NCW takes on Stratmosphere! A public reading from The Great American Novel: A Girl I Walk By
There is a girl that I walk by every day. I’m guessing she’s around ten. My daughter is nine. When Lillie was born she was a foreign, little creature that had come from my body taking me aback. All of those weeks of pregnancy, I relinquished control of my physical form; I’d talk to that creature growing inside of me. Hours upon hours of endless debate, minutes and seconds of trivial nonsense and countless songs in the shower, in the car…wherever. Finally, a scapegoat for those undirected comments I say aloud. It’s why I have my dogs today. Talking to the baby, yeah, talking to the baby. Somehow, from some place I recognized her presence. I even dreamed of her once. A vivid dream of a two or three year-old girl with small pigtails standing on the back seat of a truck, bouncing and dancing. Déjà vu before the moment happened. Inside of me was someone connected to me in a unique, unfamiliar way. Someone whose emergence into my life would fit without question.
38 weeks of communion, 50 lbs of weight gain and 31 hours of bone crushing, exhaustive labor I laid my hands on that spiritual force in the form of seven pounds and eight ounces of flesh. For all of our connectedness, I looked on the wriggling, squalling bruised and wrinkled creature and felt…. nothing. She was a complete stranger. I was shocked. Don’t get me wrong she was a beautiful baby. Bruised forehead, purple and wrinkled loveliness. From the beginning I knew that the baby was a girl No ultrasound, no test to reveal something I intrinsically knew. The space between what I expected and what I discovered was a gaping, looming chasm. I expected to know her the way I had known her while she was in my womb. Some time between amniotic fluid and air a discreet, but powerful connection had dimmed.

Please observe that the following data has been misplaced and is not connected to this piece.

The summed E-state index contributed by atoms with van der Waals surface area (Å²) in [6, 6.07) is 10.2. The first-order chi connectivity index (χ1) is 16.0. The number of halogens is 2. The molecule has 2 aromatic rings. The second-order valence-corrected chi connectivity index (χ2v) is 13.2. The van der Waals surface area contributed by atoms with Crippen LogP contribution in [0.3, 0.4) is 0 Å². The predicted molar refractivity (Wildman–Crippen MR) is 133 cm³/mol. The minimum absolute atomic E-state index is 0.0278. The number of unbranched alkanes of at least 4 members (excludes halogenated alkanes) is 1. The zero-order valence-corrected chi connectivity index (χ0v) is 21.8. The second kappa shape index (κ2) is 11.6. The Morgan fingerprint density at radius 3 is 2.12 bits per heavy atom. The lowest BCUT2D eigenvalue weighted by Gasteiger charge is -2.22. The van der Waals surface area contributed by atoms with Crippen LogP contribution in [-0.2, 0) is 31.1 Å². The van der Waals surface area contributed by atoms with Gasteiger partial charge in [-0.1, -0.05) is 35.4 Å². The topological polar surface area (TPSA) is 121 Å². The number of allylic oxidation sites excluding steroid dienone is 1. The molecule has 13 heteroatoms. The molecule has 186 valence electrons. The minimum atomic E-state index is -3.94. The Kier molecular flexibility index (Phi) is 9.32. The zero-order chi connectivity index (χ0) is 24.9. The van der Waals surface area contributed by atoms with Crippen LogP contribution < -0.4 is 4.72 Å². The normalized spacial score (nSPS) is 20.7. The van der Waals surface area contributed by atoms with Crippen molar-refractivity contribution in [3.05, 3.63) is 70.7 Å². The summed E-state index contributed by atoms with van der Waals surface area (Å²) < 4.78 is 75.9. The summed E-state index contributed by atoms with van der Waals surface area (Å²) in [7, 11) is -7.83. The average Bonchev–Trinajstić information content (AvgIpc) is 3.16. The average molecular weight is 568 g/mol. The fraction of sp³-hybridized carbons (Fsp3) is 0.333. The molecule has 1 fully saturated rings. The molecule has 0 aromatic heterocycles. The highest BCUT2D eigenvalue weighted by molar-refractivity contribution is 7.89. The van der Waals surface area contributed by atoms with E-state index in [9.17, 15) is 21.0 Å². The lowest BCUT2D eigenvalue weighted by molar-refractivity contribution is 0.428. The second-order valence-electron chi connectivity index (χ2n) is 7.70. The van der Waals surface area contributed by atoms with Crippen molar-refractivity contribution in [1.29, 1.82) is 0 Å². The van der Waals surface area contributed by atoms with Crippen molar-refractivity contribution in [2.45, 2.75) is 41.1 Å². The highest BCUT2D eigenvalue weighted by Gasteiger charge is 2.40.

Walking back to my car in Fort Collins after class, I pass this girl, every day at this time, the same girl. This girl, this young stranger feels more familiar to me than my own, infant daughter did when she was born. The girl’s a mirror into which I feel compelled to stare. Sandy brown hair, too long bangs shoved to the side covering one eye and a sideways smile that could be taken as a greeting, but it wasn’t. The whole motherhood gig was a horrible disappointment. The reality didn’t match up to the expectation. I recognized my features in her tiny, infant face. The genetics were inarguable, but there was nothing familiar in the coal dark, almond eyes replicas of my own. Eyes inherited from my great grandmother. I spent endless hours those first few weeks staring, searching for a glimmer of the familiar presence I had shared the past nine months. I read somewhere that mothers blindfolded can identify their babies by the feel of their skin. I thought that memorizing her face; her smell and the texture of her skin would unlock something within me.
“Are you sure there isn’t anything wrong?” I asked my mother.
“I didn’t like you much either!” Came the sarcastic reply.
“Very funny. You aren’t making me feel any better.”
“It could just be post partum, you know baby blues.” She suggested, taking the bundle lovingly into her arms. “Felt like drowning anyone lately?”
I couldn’t help but laugh, “Don’t be gross. It’s not hormonal.”
“Give it time. I really don’t have any idea what you’re talking about. Motherhood doesn’t come naturally to anyone in our family. I was afraid my mother would eat us.”
The girl is slender as girls are at that age. Coltish and gangly, she walks past me. Our eyes meet and time slows. I’m reminded of Lillie’s too long legs and her genuine smile. Somewhere along the late night feedings and lukewarm baths I developed a love for my baby girl that became obsession. The obsession of a mother for the soft, velvety smell of baby skin after her bath, the obsession for her so bright, soul deep smile when I picked her up in the morning, the obsessive ache for those blurbs, goos and ahhs that came out of her mouth as she tried to tell me the secret to all happiness. I loved her, but the symbiotic connection was dim. In its place, as Lillie grew older, an unease began to scratch at the back my brain.